The Ottawa International Airport will test new drone detection technology in an effort to counter the threat posed by the proliferation of unmanned aerial vehicles.
The year-long pilot project will evaluate the accuracy and speed of a radar-based drone detection system, which needs to be in place before another system to bring down UAVs can be introduced.
“Given the impact that drone sightings have had on other airports from a security, passenger disruption and economic point of view, we think it’s quite important,” Ottawa airport authority spokeswoman Krista Kealey said Tuesday.
The airport authority is conducting the test in concert with Nav Canada, the not-for-profit company that owns and operates the country’s civil air navigation system.
In December 2018, the threat posed by drones was graphically illustrated when London’s Gatwick Airport was closed for two days by UAVs that were deliberately and repeatedly flown into its airspace.
The incident caused travel disruptions across Europe — Gatwick is the second busiest airport in the U.K. — and resulted in 160,000 passengers’ missing their flights. Those responsible for the drone attack have never been identified.
Gatwick’s experience led to the creation in North America of a blue ribbon aviation task force to address the drone threat. Both Ottawa airport authority chief executive Mark Laroche and Nav Canada CEO Neil Wilson were on the 13-member task force that issued a final report earlier this month.
The report identified a number of critical policy gaps in Canada and the United States.
Among other things, the task force said both governments need to put in place a remote identification system — what amounts to a digital licence plate — for drones so that airports, police agencies and aviation authorities can distinguish approved UAV flights from errant or illegal ones. That system will become even more important as UAVs become part of regular air traffic.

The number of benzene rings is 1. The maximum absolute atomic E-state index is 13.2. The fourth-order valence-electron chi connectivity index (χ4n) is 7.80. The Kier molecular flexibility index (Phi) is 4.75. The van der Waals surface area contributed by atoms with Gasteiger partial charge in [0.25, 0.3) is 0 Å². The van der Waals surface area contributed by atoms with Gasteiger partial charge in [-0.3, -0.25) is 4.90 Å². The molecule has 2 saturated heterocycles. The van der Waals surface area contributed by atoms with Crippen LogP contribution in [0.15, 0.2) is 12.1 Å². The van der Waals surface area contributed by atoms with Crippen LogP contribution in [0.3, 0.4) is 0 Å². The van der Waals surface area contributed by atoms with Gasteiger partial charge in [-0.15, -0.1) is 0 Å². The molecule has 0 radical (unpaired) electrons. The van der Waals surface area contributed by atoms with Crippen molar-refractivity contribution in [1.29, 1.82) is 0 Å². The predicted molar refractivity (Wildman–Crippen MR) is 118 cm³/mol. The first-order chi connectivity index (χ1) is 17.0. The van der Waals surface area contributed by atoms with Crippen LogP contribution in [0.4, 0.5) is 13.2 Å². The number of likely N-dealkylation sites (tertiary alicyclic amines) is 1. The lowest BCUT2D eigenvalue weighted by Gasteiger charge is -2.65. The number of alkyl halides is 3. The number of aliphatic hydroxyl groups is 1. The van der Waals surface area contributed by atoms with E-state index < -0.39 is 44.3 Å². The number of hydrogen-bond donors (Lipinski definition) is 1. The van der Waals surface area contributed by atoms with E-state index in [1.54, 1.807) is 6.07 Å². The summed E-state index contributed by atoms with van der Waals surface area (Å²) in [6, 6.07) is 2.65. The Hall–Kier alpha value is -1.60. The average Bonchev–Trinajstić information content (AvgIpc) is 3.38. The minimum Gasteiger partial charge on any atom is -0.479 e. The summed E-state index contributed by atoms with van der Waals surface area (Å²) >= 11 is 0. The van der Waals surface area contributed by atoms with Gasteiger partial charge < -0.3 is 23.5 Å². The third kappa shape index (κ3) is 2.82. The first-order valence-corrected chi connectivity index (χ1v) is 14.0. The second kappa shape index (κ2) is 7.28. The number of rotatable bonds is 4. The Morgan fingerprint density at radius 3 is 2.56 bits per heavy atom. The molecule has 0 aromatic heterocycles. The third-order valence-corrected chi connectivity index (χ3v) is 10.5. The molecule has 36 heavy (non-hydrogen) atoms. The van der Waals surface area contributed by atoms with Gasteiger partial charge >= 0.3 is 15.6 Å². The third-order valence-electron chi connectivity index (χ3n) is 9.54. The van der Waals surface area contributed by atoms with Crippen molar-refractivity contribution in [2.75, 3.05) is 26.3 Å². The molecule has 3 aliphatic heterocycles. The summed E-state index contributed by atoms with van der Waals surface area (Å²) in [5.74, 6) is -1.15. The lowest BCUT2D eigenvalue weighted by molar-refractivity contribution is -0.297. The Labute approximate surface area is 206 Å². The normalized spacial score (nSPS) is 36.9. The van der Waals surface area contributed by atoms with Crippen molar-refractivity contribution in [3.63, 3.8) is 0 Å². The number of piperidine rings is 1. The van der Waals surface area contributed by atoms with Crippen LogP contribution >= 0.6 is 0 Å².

The report also recommended that the Canadian government give local law enforcement officials and the RCMP the authority to bring down rogue UAVs. That authority now rests exclusively with the Canadian military.
“The time has come to take meaningful action on this issue to protect the nation’s travelling public,” task force co-chair Deborah Flint, CEO of Los Angeles World Airports, said at the time of the report’s release.
Flint said the escalating frequency of UAV incidents, and the risks posed by “careless, clueless or criminal” drone activity, represents a challenge that has to be met by the Federal Aviation Administration and Transport Canada in concert with airport authorities.
In Ottawa, the airport authority will test a drone detection system developed by defence contractor QinetiQ Canada. The British-based firm’s Obsidian system was designed to identify and track small drones, which can pose a threat to airports, prisons and other sensitive government installations.
“These small and extremely agile platforms can be used to deliver contraband, capture intelligence and potentially deploy explosives without detection,” the QinetiQ website warns.
Obsidian uses three-dimensional radar to recognize telltale drone features — such as its rotors — to ensure that birds and other wildlife are not accidentally identified as UAVs. The system is based on a radar unit the British Army uses to warn of short-range aerial attacks.
The new system is expected to become operational next month at the Ottawa airport.
Several options exist for taking illegal drones out of the sky, including electronic jammers that block the signal to a drone and AI-enhanced signals that “hack” the controls of a UAV. Birds of prey, nets and lasers are also being tested as drone killers.
Last year, at least five UAV incidents were reported in the vicinity of the Ottawa airport, including one near-collision in which a drone narrowly missed a commercial jetliner. The May 2018 incident involved a Republic Airlines Embraer 170 arriving from Chicago. The pilot reported that a drone missed the aircraft by “approximately 10 feet” while the plane was less than four kilometres from the airport.
Drones have also been used in at least one assassination attempt. In August 2018, Venezuelan President Nicolás Maduro was attacked by two commercial drones carrying explosives that blew up in the sky while he was giving a speech from a reviewing stand.